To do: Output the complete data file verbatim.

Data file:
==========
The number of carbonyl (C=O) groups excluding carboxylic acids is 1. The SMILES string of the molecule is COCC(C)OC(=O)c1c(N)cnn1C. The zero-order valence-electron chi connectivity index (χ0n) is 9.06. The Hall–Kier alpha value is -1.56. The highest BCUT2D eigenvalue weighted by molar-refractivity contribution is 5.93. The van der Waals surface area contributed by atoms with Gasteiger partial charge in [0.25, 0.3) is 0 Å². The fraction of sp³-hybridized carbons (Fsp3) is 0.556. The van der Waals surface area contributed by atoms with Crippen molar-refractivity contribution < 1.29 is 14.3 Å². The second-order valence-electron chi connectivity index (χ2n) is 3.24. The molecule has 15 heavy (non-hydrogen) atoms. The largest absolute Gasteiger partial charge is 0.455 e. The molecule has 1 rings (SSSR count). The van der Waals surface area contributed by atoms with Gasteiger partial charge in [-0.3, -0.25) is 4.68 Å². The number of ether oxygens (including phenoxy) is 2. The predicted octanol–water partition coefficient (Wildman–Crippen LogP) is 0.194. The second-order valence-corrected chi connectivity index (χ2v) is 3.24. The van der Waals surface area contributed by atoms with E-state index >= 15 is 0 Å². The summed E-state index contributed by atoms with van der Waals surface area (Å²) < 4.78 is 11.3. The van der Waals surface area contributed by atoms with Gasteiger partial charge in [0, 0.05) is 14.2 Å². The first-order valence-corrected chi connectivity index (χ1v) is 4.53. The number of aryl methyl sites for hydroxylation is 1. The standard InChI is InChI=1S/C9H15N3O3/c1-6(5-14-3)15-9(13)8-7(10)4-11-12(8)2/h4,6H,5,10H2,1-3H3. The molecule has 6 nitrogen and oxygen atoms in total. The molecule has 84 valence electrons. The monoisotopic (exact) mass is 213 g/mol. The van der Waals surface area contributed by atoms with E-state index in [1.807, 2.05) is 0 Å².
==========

The number of carbonyl (C=O) groups excluding carboxylic acids is 1. The SMILES string of the molecule is COCC(C)OC(=O)c1c(N)cnn1C. The zero-order valence-electron chi connectivity index (χ0n) is 9.06. The Hall–Kier alpha value is -1.56. The highest BCUT2D eigenvalue weighted by molar-refractivity contribution is 5.93. The van der Waals surface area contributed by atoms with Gasteiger partial charge in [0.25, 0.3) is 0 Å². The fraction of sp³-hybridized carbons (Fsp3) is 0.556. The van der Waals surface area contributed by atoms with Crippen molar-refractivity contribution < 1.29 is 14.3 Å². The second-order valence-electron chi connectivity index (χ2n) is 3.24. The molecule has 15 heavy (non-hydrogen) atoms. The largest absolute Gasteiger partial charge is 0.455 e. The molecule has 1 rings (SSSR count). The van der Waals surface area contributed by atoms with Gasteiger partial charge in [-0.3, -0.25) is 4.68 Å². The number of ether oxygens (including phenoxy) is 2. The predicted octanol–water partition coefficient (Wildman–Crippen LogP) is 0.194. The second-order valence-corrected chi connectivity index (χ2v) is 3.24. The van der Waals surface area contributed by atoms with E-state index >= 15 is 0 Å². The summed E-state index contributed by atoms with van der Waals surface area (Å²) < 4.78 is 11.3. The van der Waals surface area contributed by atoms with Gasteiger partial charge in [0, 0.05) is 14.2 Å². The first-order valence-corrected chi connectivity index (χ1v) is 4.53. The number of aryl methyl sites for hydroxylation is 1. The standard InChI is InChI=1S/C9H15N3O3/c1-6(5-14-3)15-9(13)8-7(10)4-11-12(8)2/h4,6H,5,10H2,1-3H3. The molecule has 6 nitrogen and oxygen atoms in total. The molecule has 84 valence electrons. The monoisotopic (exact) mass is 213 g/mol. The van der Waals surface area contributed by atoms with E-state index in [1.807, 2.05) is 0 Å².